Brian Minter: Exciting new perennials will whet your spirits and inspire you

Opinion: Right now, we all need something that will lift up our mood and inspire our garden for the next spring, summer and fall gardening season. Some exciting new perennials will also do the trick.

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Right now, we all need something that will lift up our mood and inspire our garden for the next spring, summer and fall gardening season. Some exciting new perennials will also do the trick.

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We have gone through a number of extreme weather events in the last year, our plants have gone through a lot of things. Overall, perennials seem to have done the most, and with our changing reality, they have become the most popular plants.

Today’s garden plants not only need to withstand significant amounts of moisture, they also need to be much more weather resistant, especially heat and drought tolerant. In addition, they need to deal with fewer diseases, be environmentally friendly, and support useful wildlife such as pollinating insects and birds.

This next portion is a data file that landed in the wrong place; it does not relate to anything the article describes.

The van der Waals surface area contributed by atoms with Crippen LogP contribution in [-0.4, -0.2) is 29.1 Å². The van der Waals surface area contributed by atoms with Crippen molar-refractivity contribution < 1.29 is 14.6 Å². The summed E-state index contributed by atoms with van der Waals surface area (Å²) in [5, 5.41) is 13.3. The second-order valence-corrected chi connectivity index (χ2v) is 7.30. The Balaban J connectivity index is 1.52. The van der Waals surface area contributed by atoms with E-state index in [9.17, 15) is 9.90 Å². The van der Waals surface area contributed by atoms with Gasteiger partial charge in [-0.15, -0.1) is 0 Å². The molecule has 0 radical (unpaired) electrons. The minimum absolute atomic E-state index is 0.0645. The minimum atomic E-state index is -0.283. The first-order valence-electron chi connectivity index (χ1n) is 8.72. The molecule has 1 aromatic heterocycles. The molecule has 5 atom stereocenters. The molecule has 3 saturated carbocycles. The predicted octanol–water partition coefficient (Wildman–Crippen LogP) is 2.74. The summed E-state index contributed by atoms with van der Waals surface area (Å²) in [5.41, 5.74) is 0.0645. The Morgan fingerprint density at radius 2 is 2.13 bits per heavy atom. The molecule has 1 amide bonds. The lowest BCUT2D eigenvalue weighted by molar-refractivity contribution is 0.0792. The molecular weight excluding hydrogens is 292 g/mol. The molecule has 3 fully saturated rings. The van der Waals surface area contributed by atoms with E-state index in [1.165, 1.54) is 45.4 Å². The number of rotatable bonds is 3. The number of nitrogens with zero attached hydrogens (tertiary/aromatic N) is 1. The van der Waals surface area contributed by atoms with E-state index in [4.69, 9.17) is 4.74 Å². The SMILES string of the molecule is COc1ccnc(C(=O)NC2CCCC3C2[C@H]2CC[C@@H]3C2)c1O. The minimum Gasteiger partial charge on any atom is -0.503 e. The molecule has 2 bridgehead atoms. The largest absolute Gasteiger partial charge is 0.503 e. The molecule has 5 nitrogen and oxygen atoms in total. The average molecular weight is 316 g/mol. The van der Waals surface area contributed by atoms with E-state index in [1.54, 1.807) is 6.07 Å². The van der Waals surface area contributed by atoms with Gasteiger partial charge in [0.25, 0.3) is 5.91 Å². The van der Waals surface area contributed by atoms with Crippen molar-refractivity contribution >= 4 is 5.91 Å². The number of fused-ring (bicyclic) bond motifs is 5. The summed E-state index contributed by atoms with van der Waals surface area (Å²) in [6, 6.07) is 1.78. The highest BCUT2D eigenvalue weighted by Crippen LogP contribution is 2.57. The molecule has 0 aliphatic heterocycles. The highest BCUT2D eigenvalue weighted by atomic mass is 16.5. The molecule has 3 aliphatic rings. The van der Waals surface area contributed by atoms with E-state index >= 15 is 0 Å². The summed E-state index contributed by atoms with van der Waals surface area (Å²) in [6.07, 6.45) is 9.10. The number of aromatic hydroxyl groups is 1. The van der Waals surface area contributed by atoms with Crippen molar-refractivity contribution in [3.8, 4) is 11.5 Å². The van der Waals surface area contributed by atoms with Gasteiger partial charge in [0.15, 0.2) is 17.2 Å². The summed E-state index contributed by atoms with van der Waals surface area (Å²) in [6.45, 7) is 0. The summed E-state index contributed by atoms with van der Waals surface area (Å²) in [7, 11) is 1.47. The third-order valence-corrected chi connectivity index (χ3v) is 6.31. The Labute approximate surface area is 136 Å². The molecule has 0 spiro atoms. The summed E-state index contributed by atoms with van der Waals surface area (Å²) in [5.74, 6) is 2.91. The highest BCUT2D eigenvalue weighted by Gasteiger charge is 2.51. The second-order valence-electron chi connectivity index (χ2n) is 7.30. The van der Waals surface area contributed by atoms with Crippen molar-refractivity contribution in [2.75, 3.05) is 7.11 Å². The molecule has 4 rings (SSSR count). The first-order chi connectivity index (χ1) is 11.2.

The expectations of gardeners are also changing. We want a series of blooms, from the beginning of the season to frosts and beyond. We want our plants to provide nectar and pollen for flowering, as well as foliage and worn-out flowers as nesting material. We want less rubbing, cutting and pruning. We expect better disease and insect tolerance. Longer flowering periods are also on the mandatory list, and since many of us now only garden in containers, we want plants that go well with other plants. If you think about it, plants intended for today’s gardens need to tick a lot of squares.

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A few years ago, at a conference in Montreal, I jokingly told a group of international breeders and breeders that “to be successful, the plants of tomorrow must be extremely hardy, withstand all weather, bloom incessantly, and produce edible fruit. wild animals and we should take care of pollen and nectar, have attractive foliage and, if possible, have a wonderful scent. ” Well, as it turns out, these people already knew all this, and many of our amazing new plants today provide a lot more work.